Duxbury seniors are looking for Santa Claus this holiday season.  Actually, they are looking for several Santas.

Duxbury seniors are looking for Santa Claus this holiday season.  Actually, they are looking for several Santas.

Rather than gifts under their tree, however, a dedicated group of volunteers is looking for donations from the community to replace “Sadie,” the bus that for the past seven years has brought seniors from their homes to the senior center, doctor’s appointments, pharmacy, grocery store and other errands, helping many who don’t drive anymore get around town.

Duxbury seniors are looking for Santa Claus this holiday season.  Actually, they are looking for several Santas.

Rather than gifts under their tree, however, a dedicated group of volunteers is looking for donations from the community to replace “Sadie,” the bus that for the past seven years has brought seniors from their homes to the senior center, doctor’s appointments, pharmacy, grocery store and other errands, helping many who don’t drive anymore get around town.

With over 135,000 miles on Sadie and the old bus constantly under repair, a group of seniors is pooling money to replace it with a new vehicle to ensure seniors have a safe way to get what they need to live.

“Sadie stands for ëSeniors Are Duxbury’s Independent Elderly,’” said Gail McCormack, a senior with a disability who relies on the bus to get around town.  “That bus keeps seniors independent.”

McCormick said she and many other seniors enjoy the freedom Sadie allows them, but in recent times, the bus has broken down or been out of service several times, leaks water and lacks shocks among other problems.  In recent months, the fire department had to assist seniors off the bus after the doors stuck shut.  Recently, the bus went in to have the breaks looked at after being replaced three months earlier. 

Phil Barnes, who’s driven the bus for seven years, said he “never knows what will happen” when he starts up Sadie and that a new bus would actually save money.

“It gets to a point that you are putting good money out for bad [for repairs] ñit’s wasting money,” he said.

Council on Aging Director Kristin Andrews agrees and said the bus is overdue for replacement, but lack of funding is the main obstacle. Estimating the cost at $57,000, she said the bus is a big ticket item on her capital request for this year that must be approved by voters at Annual Town Meeting to help seniors maintain their independence.

Town Manager Rocco Longo said that in addition to working on securing a regional bus service for town, he recognizes that the senior bus is in “desperate need of repair or replacement.”

“This will be no surprise when it comes through the budget process and the Council on Aging, Selectmen and eventually Town Meeting will decide if we have the money at this point,” he said.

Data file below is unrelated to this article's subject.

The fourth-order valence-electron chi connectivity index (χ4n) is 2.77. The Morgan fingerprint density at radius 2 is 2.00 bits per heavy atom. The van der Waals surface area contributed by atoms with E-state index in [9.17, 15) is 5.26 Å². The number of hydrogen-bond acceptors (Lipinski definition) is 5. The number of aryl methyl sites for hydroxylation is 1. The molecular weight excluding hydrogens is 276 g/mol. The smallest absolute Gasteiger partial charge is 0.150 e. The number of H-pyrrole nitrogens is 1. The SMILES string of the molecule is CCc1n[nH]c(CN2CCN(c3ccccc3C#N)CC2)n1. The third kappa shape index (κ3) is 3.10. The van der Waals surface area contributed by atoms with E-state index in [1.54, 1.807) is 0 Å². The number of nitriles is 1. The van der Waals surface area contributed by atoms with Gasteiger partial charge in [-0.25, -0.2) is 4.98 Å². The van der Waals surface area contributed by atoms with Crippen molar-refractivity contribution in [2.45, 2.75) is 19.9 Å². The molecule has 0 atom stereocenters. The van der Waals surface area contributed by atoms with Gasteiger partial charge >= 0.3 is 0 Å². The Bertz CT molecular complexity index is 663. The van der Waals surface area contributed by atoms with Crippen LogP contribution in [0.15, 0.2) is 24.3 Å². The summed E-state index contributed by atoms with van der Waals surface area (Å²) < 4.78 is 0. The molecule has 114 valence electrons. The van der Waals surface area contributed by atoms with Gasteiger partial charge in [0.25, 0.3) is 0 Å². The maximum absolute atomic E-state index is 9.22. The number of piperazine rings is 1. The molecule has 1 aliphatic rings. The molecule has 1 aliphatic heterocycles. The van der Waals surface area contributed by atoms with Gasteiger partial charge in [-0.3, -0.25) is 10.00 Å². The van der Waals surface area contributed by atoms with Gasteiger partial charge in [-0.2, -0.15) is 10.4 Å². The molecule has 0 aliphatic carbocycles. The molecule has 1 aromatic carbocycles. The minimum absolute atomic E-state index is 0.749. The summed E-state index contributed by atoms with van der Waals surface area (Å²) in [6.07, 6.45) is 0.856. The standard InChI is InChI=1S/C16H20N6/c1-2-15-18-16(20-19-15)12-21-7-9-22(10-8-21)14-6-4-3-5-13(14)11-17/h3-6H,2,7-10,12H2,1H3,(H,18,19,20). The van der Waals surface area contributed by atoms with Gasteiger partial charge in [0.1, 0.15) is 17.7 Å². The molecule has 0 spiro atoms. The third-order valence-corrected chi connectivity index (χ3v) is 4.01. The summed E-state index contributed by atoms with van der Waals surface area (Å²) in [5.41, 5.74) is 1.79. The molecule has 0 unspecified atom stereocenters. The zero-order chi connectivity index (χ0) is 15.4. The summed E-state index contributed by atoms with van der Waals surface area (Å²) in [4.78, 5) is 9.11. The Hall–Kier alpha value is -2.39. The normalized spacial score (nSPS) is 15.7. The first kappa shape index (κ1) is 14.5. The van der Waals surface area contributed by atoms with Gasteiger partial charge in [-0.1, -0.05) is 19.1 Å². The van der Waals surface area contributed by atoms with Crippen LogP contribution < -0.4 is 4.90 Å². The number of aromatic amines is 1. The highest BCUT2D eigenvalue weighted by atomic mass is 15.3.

Andrews said the bus makes several crucial stops for seniors every day and even takes them on trips every Friday for shopping or entertainment and a meal.  However, with the weather getting colder, the Duxbury Senior Center has stopped the trips due to Sadie’s poor health.

“We’ve stopped the trips until the spring because we don’t want the bus to break down without heat,” said Andrews.  “It breaks down a lot and the town has been good in terms of fixing it when it gets a chance.”

Faced with these problems, Andrews said that seniors have quietly told her of problems with the bus and those who can have tried to find other means of transportation like carpooling with friends who still drive.

“We don’t even have a taxi service in town, not that we’d want people to pay, but seniors are really dependant on the bus,” she said.  “Our goal at the COA is to help people remain in their homes as long as they are safe and healthy to do so and this is one way to help them get around.”

Senior Josephine Borghesani said she uses the bus daily and it is her only way to get around town.

“I rely on that bus if I have to go to the post office, the grocery store or most importantly, pick up medications,” she said.

Husband and wife Donald and Carrie McLean use the senior bus three to four times a week and say they can’t get out on their own without it. 

In an effort to get a replacement for Sadie, seniors like these and even those who don’t ride the bus have taken the lead in raising funds for a new vehicle.

Led by Sadie’s Bus Fund Committee, which operates under the Friends of the COA, the group has held bake sales, raffles and collected donations from fellow Duxbury seniors.

The fundraising began at the COA’s Octoberfest when Duxbury resident Regina Finninger, who does not rely on the bus, said if she won the 50/50 raffle she’d start a fund for the bus and even match any other donations of $50 or more 100 percent that came in that night.

“I had ridden the bus with a friend on a trip and we bounced around so badly, a woman had tears in her eyes,” said Finninger.  “I thought here I am driving in a comfortable car and I could instead be [dependant] on that bus, so I started the fund.”

McCormick said the move by Finninger inspired her to also take action and the two quickly recruited others for the cause.

She was not the only one moved, however.  At the event, an anonymous donor came forward to continue matching donations of $50 or more up to $5000.

In November, the Center held a winter fair in which a raffle and bake sale produced nearly $1600, including the matched funds.  The “Crafty Ladies” group even donated their proceeds from the fair to the cause, putting in another $800 with the match included.

Finninger said that the group has raised around $3,500, but wants to raise as much as possible to present to the town at next year’s Annual Town Meeting when funding for the bus is discussed.